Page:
Bowen GM, White GL Jr, Gerwels JW. Mohs micrographic surgery. Am Fam Physician. 2005;72(5):845-848.
Gauthier P, Ngo H, Azar K, et al. Mohs surgery - a new approach with a mould and glass discs: Review of the literature and comparative study. J Otolaryngol. 2006;35(5):292-304.
Leibovitch I, Huilgol SC, Richards S, et al. Scalp tumors treated with Mohs micrographic surgery: Clinical features and surgical outcome. Dermatol Surg. 2006;32(11):1369-1374.
Albertini JG, Elston DM, Libow LF, et al. Mohs micrographic surgery for melanoma: A case series, a comparative study of immunostains, an informative case report, and a unique mapping technique. Dermatol Surg. 2002;28(8):656-665.
Bricca GM, Brodland DG, Ren D, Zitelli JA. Cutaneous head and neck melanoma treated with Mohs micrographic surgery. J Am Acad Dermatol. 2005;52(1):92-100.
Dawn ME, Dawn AG, Miller SJ. Mohs surgery for the treatment of melanoma in situ: A review. Dermatol Surg. 2007;33(4):395-402.
Snow SN, Gordon EM, Larson PO, et al. Dermatofibrosarcoma protuberans: A report on 29 patients treated by Mohs micrographic surgery with long-term follow-up and review of the literature. Cancer. 2004;101(1):28-38.
DuBay D, Cimmino V, Lowe L, et al. Low recurrence rate after surgery for dermatofibrosarcoma protuberans: A multidisciplinary approach from a single institution. Cancer. 2004;100(5):1008-1016.
Paradisi A, Abeni D, Rusciani A, et al. Dermatofibrosarcoma protuberans: Wide local excision vs. Mohs micrographic surgery. Cancer Treat Rev. 2008;34(8):728-736.
Yu W, Tsoukas MM, Chapman SM, Rosen JM. Surgical treatment for dermatofibrosarcoma protuberans: The Dartmouth experience and literature review. Ann Plast Surg. 2008;60(3):288-293.
Mosterd K, Krekels GA, Nieman FH, et al. Surgical excision versus Mohs' micrographic surgery for primary and recurrent basal-cell carcinoma of the face: A prospective randomised controlled trial with 5-years' follow-up. Lancet Oncol. 2008;9(12):1149-1156.
Telfer NR, Colver GB, Morton CA, British Association of Dermatologists. Guidelines for the management of basal cell carcinoma. Br J Dermatol. 2008;159(1):35-48.
Motley RJ, Preston PW, Lawrence CM. Multi-professional guidelines for the management of the patient with primary cutaneous squamous cell carcinoma. London, UK: British Association of Dermatology (BAD); December 2009.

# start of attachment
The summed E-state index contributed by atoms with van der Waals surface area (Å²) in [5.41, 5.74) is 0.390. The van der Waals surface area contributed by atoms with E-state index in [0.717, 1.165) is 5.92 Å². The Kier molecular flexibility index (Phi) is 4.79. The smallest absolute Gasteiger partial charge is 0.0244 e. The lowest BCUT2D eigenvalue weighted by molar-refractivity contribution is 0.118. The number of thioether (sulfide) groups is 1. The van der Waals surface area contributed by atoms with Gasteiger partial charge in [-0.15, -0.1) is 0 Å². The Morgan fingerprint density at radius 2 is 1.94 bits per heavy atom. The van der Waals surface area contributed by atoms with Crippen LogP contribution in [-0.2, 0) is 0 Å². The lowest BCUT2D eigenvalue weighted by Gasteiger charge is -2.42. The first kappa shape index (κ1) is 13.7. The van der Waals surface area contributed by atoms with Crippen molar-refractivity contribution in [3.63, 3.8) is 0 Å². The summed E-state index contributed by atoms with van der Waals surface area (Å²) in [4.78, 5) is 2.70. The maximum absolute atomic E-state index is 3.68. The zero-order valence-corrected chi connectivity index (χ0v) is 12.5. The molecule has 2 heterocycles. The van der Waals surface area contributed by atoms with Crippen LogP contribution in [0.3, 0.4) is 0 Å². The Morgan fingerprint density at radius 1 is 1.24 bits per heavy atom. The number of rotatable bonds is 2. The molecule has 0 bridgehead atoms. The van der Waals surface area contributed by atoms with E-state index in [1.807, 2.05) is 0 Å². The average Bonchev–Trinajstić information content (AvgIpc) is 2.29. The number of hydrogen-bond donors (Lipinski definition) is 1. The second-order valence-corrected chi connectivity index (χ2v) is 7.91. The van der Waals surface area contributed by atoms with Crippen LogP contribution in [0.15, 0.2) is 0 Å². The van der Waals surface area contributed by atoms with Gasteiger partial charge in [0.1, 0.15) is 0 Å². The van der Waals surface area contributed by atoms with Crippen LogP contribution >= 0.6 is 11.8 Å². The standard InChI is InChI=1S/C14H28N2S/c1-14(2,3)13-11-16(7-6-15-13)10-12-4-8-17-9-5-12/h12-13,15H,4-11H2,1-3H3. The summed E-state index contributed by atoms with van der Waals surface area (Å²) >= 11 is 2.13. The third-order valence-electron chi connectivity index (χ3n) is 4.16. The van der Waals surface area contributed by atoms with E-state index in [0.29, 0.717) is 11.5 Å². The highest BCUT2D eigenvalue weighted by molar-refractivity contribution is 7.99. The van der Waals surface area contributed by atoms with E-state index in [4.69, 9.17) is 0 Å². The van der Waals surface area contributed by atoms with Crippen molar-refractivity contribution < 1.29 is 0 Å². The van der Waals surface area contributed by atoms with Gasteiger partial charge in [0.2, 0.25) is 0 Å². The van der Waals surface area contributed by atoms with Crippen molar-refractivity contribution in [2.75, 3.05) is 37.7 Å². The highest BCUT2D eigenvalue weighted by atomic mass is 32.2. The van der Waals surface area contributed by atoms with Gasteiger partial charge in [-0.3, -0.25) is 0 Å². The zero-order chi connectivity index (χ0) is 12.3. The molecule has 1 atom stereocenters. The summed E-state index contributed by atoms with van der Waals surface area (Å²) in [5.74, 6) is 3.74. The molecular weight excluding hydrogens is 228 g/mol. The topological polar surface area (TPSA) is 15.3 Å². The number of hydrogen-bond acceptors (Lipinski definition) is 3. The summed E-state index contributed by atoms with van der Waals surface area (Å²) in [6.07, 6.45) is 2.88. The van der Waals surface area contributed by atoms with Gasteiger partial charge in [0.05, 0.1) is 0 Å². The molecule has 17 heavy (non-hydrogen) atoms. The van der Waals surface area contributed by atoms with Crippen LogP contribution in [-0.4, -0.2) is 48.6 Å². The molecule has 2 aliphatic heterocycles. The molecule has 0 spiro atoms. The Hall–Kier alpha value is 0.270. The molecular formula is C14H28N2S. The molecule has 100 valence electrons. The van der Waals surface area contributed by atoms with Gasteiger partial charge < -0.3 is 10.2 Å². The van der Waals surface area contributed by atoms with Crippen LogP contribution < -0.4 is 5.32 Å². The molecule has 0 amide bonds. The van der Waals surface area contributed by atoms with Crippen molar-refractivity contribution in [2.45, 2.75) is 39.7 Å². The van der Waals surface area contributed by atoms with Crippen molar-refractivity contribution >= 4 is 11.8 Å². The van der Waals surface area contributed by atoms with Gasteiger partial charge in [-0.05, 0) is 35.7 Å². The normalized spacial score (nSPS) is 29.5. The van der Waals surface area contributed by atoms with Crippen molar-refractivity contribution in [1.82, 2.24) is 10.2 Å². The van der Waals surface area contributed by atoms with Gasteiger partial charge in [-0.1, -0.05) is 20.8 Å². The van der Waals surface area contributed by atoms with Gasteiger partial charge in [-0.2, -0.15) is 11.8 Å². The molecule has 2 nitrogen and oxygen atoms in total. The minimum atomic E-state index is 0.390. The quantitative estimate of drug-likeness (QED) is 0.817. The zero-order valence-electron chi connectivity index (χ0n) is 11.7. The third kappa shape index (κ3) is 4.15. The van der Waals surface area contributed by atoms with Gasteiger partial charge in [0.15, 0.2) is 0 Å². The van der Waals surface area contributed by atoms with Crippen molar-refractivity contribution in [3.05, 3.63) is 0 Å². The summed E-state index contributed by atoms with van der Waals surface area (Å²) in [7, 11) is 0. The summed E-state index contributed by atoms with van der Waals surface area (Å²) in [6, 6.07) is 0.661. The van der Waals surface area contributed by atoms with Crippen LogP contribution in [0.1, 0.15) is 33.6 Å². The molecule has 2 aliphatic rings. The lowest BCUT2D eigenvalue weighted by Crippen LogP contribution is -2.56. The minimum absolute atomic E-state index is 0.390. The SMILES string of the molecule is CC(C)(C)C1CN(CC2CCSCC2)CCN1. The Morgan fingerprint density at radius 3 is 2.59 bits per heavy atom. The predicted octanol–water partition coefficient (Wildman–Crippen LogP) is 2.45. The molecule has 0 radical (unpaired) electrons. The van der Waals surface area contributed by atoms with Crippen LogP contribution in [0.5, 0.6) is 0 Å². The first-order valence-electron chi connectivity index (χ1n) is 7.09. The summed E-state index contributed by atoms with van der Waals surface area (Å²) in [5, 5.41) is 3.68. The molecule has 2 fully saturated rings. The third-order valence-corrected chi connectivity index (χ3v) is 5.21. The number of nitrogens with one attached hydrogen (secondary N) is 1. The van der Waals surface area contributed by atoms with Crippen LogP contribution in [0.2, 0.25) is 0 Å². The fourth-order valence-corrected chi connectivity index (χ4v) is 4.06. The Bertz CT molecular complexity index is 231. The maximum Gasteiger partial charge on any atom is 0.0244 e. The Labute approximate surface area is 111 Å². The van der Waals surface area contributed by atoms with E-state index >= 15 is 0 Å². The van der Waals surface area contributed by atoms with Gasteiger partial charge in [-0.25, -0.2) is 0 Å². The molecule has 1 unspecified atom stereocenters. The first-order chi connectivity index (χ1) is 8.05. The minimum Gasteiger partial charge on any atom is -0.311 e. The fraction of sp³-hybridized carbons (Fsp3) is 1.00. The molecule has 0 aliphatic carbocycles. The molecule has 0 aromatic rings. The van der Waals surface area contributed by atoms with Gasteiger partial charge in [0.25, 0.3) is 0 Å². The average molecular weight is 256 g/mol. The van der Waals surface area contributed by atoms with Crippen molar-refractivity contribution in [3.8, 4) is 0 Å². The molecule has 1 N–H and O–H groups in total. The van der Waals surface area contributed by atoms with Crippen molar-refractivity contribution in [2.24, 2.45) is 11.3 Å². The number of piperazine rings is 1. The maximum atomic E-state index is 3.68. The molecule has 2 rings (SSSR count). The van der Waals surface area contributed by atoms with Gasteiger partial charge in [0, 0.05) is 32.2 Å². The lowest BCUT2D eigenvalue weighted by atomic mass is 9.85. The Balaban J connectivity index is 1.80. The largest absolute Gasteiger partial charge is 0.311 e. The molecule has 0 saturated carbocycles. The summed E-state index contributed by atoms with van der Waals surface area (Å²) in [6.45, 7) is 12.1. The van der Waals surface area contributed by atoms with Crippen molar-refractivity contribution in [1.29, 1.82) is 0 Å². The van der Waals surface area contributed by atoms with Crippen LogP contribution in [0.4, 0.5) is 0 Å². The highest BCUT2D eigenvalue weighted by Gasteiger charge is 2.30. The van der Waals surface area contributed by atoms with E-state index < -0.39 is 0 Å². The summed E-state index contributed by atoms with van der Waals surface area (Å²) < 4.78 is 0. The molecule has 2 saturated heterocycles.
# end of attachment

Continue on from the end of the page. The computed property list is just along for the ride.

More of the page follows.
Then SY, Malhotra R, Barlow R, et al. Early cure rates with narrow-margin slow-Mohs surgery for periocular malignant melanoma. Dermatol Surg. 2009;35(1):17-23.
Muller FM, Dawe RS, Moseley H, Fleming CJ. Randomized comparison of Mohs micrographic surgery and surgical excision for small nodular basal cell carcinoma: Tissue-sparing outcome. Dermatol Surg. 2009;35(9):1349-1354.
Narayanan K, Hadid OH, Barnes EA. Mohs micrographic surgery versus surgical excision for periocular basal cell carcinoma. Cochrane Database Syst Rev. 2009;(2):CD007041.
Tierney EP, Hanke CW. Cost effectiveness of Mohs micrographic surgery: Review of the literature. J Drugs Dermatol. 2009;8(10):914-922.
Jambusaria-Pahlajani A, Schmults CD, Miller CJ, et al. Test characteristics of high-resolution ultrasound in the preoperative assessment of margins of basal cell and squamous cell carcinoma in patients undergoing Mohs micrographic surgery. Dermatol Surg. 2009;35(1):9-15; discussion 15-16.
Marmur ES, Berkowitz EZ, Fuchs BS, et al. Use of high-frequency, high-resolution ultrasound before Mohs surgery. Dermatol Surg. 2010;36(6):841-847.
Narayanan K, Hadid OH, Barnes EA. Mohs micrographic surgery versus surgical excision for periocular basal cell carcinoma. Cochrane Database Syst Rev. 2012;2:CD007041.
Bae JM, Choi YY, Kim H, et al. Mohs micrographic surgery for extramammary Paget disease: A pooled analysis of individual patient data. J Am Acad Dermatol. 2013;68(4):632-637.
Alam M, Shah AD, Ali S, et al. Floaters in Mohs micrographic surgery. Dermatol Surg. 2013;39(9):1317-1322.
Copyright Aetna Inc. All rights reserved. Clinical Policy Bulletins are developed by Aetna to assist in administering plan benefits and constitute neither offers of coverage nor medical advice. This Clinical Policy Bulletin contains only a partial, general description of plan or program benefits and does not constitute a contract. Aetna does not provide health care services and, therefore, cannot guarantee any results or outcomes. Participating providers are independent contractors in private practice and are neither employees nor agents of Aetna or its affiliates. Treating providers are solely responsible for medical advice and treatment of members. This Clinical Policy Bulletin may be updated and therefore is subject to change.